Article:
It is no secret that I try to add wartime baseball photographs to my image archive and often times I will pursue something that merely catches my eye, not knowing that if there are any details or a story behind the subject. Often, the images lack anything that can help to shed light on the subject or provide facts to make solid determinations as to what is shown. Several photographs in my collection are merely preserved as unknown military baseball players or games and this image was purchased with that mindset. However when the image arrived, the story quickly changed.
On the back of the photo is a hand-written note from an airman to a woman regarding the ball player. The note indicates that the the subject of the image was deceased as the author made mention of the image being “in memory of a good buddy.”
“Dear Mrs. Maud Loiffler, Here is a picture of Bill I am sure you would like to have.
In memory of a good Buddy
Sgt. Jasper H. Shane”
In addition to the handwritten note is a stamp indicating that the photograph, a type-1 silver gelatin, was taken by a US Army Air Corps staff photographer at the airfield located in Victorville, California. A quick bit of research showed that the base located in this area was George Field (later renamed George Air Force Base) which was home to the Advanced Flying School for training for multi-engine pilots on trainers such as the Curtiss AT-9, T-6 Texan and AT-17 aircraft. The flight training would prepare aviators for service in C-47 Skytrain transports, B-25 Michell or B-26 Marauder medium bombers. In addition to training pilots, George Field was also home to one of the USAAF’s bombardier schools. Besides the note and the official stamp, affixed to the back is a typed notation that reads:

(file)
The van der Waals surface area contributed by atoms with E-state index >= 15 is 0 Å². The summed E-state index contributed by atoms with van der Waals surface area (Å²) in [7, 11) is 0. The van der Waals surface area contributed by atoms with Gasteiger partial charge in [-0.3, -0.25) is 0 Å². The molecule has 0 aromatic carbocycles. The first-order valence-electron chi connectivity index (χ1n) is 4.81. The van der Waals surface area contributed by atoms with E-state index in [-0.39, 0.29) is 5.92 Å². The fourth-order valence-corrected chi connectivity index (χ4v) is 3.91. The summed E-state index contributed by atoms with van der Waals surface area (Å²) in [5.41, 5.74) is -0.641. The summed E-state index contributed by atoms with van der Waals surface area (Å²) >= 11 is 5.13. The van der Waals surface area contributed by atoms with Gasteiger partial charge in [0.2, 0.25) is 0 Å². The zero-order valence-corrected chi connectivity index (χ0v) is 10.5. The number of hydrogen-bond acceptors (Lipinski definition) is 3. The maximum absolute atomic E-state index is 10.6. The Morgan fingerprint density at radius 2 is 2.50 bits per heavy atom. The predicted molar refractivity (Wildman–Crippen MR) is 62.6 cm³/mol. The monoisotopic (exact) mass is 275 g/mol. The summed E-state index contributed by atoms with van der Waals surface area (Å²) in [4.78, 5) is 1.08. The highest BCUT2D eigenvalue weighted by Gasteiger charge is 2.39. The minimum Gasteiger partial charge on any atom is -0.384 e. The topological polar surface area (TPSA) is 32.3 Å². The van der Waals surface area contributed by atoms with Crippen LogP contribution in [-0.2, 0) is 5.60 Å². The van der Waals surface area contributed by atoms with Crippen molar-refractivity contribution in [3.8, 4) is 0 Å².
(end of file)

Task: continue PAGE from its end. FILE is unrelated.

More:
WILLIAM EDWARD THOMAS
BORN DECEMBER 26, 1916
DECEASED MAY 23, 1943
Searching for anyone with such a common name as William Thomas can be exhausting but when there are multiple details such as birth and death dates, narrowing the results is exceedingly simplified. One of the top results that surfaced was a link to a player profile page from, perhaps one of the two most helpful military baseball research sites (baseballinwartime.com and baseballsgreatestsacrifice.com) on the intranet. Aside from the confirmation of the dates of birth and death, the fact that the airman listed on the page was stationed at Victorville and played for the base’s team, the Victorville Bombers. Where this story took a bit of a turn was in the account(s) of his tragic end.
Victorville Bombers – 1943 (source: Baseball’s Greatest Sacrifice)
- 2/Lt. Harold B. Dobson (P)
- Sgt. John A. Lowry
- Sgt. William E. Thomas (1B)
- Dougherty (P)
- Stock (C)
- Porter (P)
- S/Sgt. Anson Gaston (C)
- Charles Crum
- Sgt. Gary Carbone (P)
- Capt. Clifford Papik
- Sgt. Edward Stelmach
- Corp. Milton Ruyle
Sergeant William “Bill” E. Thomas’ profile provided two separate stories of the tragic event surrounding the former semi-pro ballplayer’s death and perhaps the reason for the official (read: cover-up) story may have been to soften the blow to his family (he was a newlywed) and to keep wartime baseball from being publicly scrutinized. The official account detailed that the aircraft, a Beechcraft AT-11 Kansan on which Thomas was embarked, collided with another AT-11 that was on a practice bombing run (training pilots and bombardiers) and inflicted heavy damage to his aircraft sending it plummeting to the ground near Silver Lake, California (in Los Angeles), approximately 90 miles southwest of George Field in Victorville. Losing a husband or a son is unfathomable but certainly a possibility during such a crisis as World War II was. Training losses were certainly not uncommon and were, perhaps even more difficult for surviving family members to stomach than a combat-related death. One can imagine that the actual events of May 23, 1943 would have been considerably more upsetting once the details were made public.